10 students holding a range of identities sit in a circle discussing.

Student Caucus at WisCORE 2022

The first WisCORE took place in January of 2020 as a response to a student’s request to hold a conference similar to the National Conference on Race and Ethnicity in Higher Education (NCORE) to bring together students, staff, and faculty of color and allies in Wisconsin to discuss strategies for closing persistent success gaps. The conference was created with and for students with the intention of including their voices in system-wide discussions around diversity, equity, and inclusion for to support student and employee success.  

Each year all WTCS colleges are invited to bring a team of 10 individuals from their college. College teams are made up of 5 students and 5 employees from the college to achieve the WisCORE goal of bringing students and employees together to increase equity and inclusion across the system.


  • Include students in WTCS conversations regarding equity and inclusion in order to improve student success outcomes.


WisCORE panel of students and staff of color

Student and Staff Panel from WisCORE 2020

  • Create a system-wide network of students and employees dedicated to closing gaps in student and employee success metrics
  • Build capacity and accountability around institutional responsibility for student and employee success
  • Gain tools to:
    • Create more inclusive campuses for students and employees
    • Be an effective leader while practicing self-care
    • Navigate difficult spaces
    • Amplify the voices and experiences of minoritized students, employees, and community members


Hear from our student planning committee members

Student Perspective on WisCORE

New for 2023, join our WisCORE Encore Sessions

Wiscore NWTC Green Bay 2023 Encore Sessions

  In response to student feedback, WisCORE breakout session leaders will provide an online encore presentation of the sessions the provided at the conference for the WTCS community. One Encore session will be held each month from February- May 2024.

Thursday, February 1st 11am-12pm:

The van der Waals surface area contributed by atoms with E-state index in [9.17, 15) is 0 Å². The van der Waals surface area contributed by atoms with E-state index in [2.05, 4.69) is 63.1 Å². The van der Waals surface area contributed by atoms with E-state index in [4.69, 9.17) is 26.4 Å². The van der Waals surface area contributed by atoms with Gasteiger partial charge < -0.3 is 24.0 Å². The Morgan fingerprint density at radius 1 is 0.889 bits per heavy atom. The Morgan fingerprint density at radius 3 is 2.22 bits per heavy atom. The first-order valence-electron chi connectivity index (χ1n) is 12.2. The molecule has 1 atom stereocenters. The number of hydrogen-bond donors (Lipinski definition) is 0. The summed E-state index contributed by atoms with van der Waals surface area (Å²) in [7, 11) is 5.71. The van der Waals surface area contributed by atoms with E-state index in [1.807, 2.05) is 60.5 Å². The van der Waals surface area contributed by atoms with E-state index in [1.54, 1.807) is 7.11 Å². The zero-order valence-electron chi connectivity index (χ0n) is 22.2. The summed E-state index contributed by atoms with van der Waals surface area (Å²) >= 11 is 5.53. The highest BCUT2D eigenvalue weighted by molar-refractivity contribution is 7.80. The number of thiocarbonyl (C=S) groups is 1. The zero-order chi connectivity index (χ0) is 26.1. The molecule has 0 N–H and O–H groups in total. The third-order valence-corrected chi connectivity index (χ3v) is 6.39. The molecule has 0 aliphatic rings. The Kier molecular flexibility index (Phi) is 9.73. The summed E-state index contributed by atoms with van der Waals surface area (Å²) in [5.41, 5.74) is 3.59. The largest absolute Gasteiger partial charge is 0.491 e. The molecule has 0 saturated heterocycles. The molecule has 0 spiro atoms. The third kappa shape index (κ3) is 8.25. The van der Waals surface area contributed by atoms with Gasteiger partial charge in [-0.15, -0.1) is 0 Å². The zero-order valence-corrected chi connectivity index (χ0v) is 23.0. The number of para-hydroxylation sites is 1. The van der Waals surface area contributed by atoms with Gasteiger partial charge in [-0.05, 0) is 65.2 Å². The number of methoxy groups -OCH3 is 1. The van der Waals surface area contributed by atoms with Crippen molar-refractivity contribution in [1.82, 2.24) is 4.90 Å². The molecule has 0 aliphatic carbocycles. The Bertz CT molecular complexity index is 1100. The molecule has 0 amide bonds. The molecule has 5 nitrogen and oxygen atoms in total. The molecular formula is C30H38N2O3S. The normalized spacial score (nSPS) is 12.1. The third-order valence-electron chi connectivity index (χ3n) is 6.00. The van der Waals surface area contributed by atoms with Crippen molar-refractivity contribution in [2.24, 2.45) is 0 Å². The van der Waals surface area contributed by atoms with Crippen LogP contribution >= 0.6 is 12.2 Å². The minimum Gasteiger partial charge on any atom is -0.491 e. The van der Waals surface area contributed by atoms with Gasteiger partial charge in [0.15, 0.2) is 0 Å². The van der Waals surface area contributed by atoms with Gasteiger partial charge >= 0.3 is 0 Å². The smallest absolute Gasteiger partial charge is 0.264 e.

What Colleges Can Do To Help Justice Involved Students Transition with Hope?

Self-sabotage in education can be both unintentional and intentional. This struggle is often driven by anxiety and /or a lack of self-confidence. This session will discuss the self-sabotaging mind of formerly incarcerated individuals and what colleges can do to support justice-involved students to Transition With Hope!

Kimberlee McGeshick (NATC Student) & Lenard Simpson (WTCS Education Director, Justice Involved Populations)

Session PowerPoint

Monday, March 4th 12pm-1:15pm:

What’s in a Deadname? Creating Inclusive Campuses for Queer Students

While there is a need to have legal documents signed with a Legal Name, communications, rosters, earned certifications, and student identification should ultimately serve as inclusive spaces for students to express and be in alignment with their gender, cultural, social, and personal identities. In this session, we will then present data gathered from all 16 WTCS schools regarding their policies, or lack thereof, for Preferred Names. Finally, we will discuss potential solutions for WTCS policy revisions and initiatives that could make college campuses more inclusive.

Joey Flaig (NWTC Student) & Kai Brito (Madison College Student)


Friday, April 5th, 12pm-1pm:

Applying Equity Strategies in the Classroom

It is important to practice equity strategies in the classroom, so faculty have the best opportunity to create an academically successful environment for most. This session will discuss aspects of equity, and topics will include, but are not limited to, assignments, syllabus, and policies. Student participants will also find this session valuable and will leave understanding what an equity minded classroom environment looks like.

Sherry Simmons (WCTC Chief Diversity & Compliance Officer) & Dennis Jackson (WCTC Director, Cultural Engagement & Compliance)

Session PowerPoint

Monday, May 6th, 12pm-1:15pm:

Allyship: A Deeper Dialogue

How does allyship show up in your work? How can we work to be better allies for students, colleagues, and our community? What challenges might we face on our allyship journeys? This session will offer a facilitation model of how we can promote effective dialogue about difficult or controversial topics. This means that as we seek answers to questions about allyship, we also hope to offer some structures that students and staff can emulate in their own practice.

Libby Jacobs (NWTC Project manager, Equity programming and Evaluation) & Bob VanSchyndel (NWTC Talent Strategy Consultant- Diversity, Equity, and Inclusion)


See photos from previous WisCORE events

Check out college action plans from WisCORE 2023